Kilmer on powerful money committee

Money equals power, be it in the corporate world or in politics.

U.S. Rep. Derek Kilmer sits on the Appropriations Committee, viewed as one of the “power committees” in Washington, D.C. since it holds the power of the purse strings.

Bills passed by the Appropriations Committee and its Senate counterpart regulate how the U.S. government spends taxpayer dollars for most of the federal government’s functions, including national defense and education. Members are seen as influential policymakers. Kilmer has been on the committee since 2015 when he was appointed by his Democratic colleagues.

In addition to being part of the defense subcommittee, Kilmer also sits on the energy and water development, and interior and environment subcommittees.

The defense subcommittee oversees funding for the military, the intelligence community, and other national defense-related agencies. It has jurisdiction over the departments of the Navy, Army, Air Force, Office of the Secretary of Defense and the Central Intelligence Agency.

Decisions can have a direct impact on the Puget Sound Naval Shipyard in Bremerton and other military facilities in the Pacific Northwest. The congressman outlined ways the shipyard will benefit from the defense spending bill President Biden signed into law.

The measure provides $21 billion over 20 years to modernize the shipyard and the country’s other three naval shipyards, Kilmer said. “The investment in our shipyards ensures they are capable of meeting the Navy’s mission and are modernized so maintenance can be done more efficiently,” Kilmer said. “We are talking about construction jobs and $5 (billion) to $6 billion coming into our local economy.”

Installation of a new drydock to handle the next generation of aircraft carriers is the most significant piece of the modernization.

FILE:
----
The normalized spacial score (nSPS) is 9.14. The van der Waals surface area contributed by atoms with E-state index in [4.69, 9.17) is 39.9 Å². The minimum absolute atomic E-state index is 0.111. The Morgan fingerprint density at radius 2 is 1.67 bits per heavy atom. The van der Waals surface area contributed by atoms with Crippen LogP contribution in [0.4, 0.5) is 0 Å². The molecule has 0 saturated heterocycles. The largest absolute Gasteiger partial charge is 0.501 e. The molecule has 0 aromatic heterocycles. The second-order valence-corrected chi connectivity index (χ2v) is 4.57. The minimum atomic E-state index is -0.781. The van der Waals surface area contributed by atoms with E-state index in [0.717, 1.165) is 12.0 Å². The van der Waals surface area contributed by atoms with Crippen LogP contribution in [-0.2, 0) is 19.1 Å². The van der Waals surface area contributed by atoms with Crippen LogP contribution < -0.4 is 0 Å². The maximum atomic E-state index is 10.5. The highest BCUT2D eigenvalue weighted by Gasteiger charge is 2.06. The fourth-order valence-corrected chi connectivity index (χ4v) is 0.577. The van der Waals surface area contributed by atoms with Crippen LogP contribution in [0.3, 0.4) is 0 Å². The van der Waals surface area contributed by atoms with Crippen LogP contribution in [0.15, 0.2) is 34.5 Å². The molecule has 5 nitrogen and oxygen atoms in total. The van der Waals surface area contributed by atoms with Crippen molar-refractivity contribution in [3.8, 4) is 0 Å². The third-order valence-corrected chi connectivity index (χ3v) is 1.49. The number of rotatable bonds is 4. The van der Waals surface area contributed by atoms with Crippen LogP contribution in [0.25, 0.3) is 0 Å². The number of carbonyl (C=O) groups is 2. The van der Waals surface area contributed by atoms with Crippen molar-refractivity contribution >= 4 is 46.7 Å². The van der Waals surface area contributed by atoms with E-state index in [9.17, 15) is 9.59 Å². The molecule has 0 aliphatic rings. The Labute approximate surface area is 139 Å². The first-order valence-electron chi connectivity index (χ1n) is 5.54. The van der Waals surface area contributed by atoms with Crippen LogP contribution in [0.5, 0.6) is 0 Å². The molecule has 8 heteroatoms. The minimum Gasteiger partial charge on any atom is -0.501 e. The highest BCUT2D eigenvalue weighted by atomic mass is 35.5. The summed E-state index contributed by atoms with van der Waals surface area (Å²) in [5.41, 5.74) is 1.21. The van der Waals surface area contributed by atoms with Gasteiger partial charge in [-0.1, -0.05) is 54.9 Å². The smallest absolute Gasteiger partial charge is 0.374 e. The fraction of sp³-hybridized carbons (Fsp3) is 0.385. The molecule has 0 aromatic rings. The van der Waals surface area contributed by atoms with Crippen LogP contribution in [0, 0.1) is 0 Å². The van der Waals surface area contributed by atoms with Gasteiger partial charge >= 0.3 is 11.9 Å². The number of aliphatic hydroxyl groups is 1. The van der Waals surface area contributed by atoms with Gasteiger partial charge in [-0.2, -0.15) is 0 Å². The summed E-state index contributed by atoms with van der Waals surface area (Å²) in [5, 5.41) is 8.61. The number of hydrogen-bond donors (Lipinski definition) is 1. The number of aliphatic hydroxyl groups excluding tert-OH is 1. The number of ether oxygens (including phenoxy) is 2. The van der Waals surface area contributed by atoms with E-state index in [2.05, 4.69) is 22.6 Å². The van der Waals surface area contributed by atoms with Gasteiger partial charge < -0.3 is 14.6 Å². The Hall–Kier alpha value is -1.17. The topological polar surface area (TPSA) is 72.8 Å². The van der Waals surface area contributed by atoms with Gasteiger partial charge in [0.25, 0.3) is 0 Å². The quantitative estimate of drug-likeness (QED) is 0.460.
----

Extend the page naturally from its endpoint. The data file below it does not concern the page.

“When the Ford-class [of nuclear-powered aircraft] carriers come online, there is currently not a West Coast shipyard capable of handling [them],” Kilmer said. That class of aircraft carriers is expected to replace the Nimitz-class carriers.

The measure also provides $10 million to build an interim submarine maintenance complex to support the shipyard and maintenance facility work, he said. The funding will support infrastructure associated with repairing fast-attack subs at Naval Base Kitsap-Bangor.

Modernization will also involve updating the 130-year-old naval base’s infrastructure.

The legislation also provided a 2.7% pay raise for uniformed U.S. service members and approximately 750,000 civilian Defense Department employees. Military families will benefit from higher wages, as will Kitsap County, Kilmer said.

“The naval presence is the 800-pound gorilla when it comes to our local economy. The federal government is the largest employer. Making sure that people are sufficiently compensated matters.

“When raises are provided to the federal workforce, that improves the disposable income of the residents of our community. It even helps our Main Street employers because when people have money in their pockets, they are able to spend it,” the congressman said.

Towns and cities around defense complexes will also benefit. The federal legislation also increased funding to assist state and local governments to pay for community infrastructure projects surrounding military installations. Local businesses can apply for federal grants to help pay for local needs. “The federal government will be a partner in paying expenses rather than the costs falling entirely on the shoulders of the taxpayers of Kitsap County,” Kilmer said.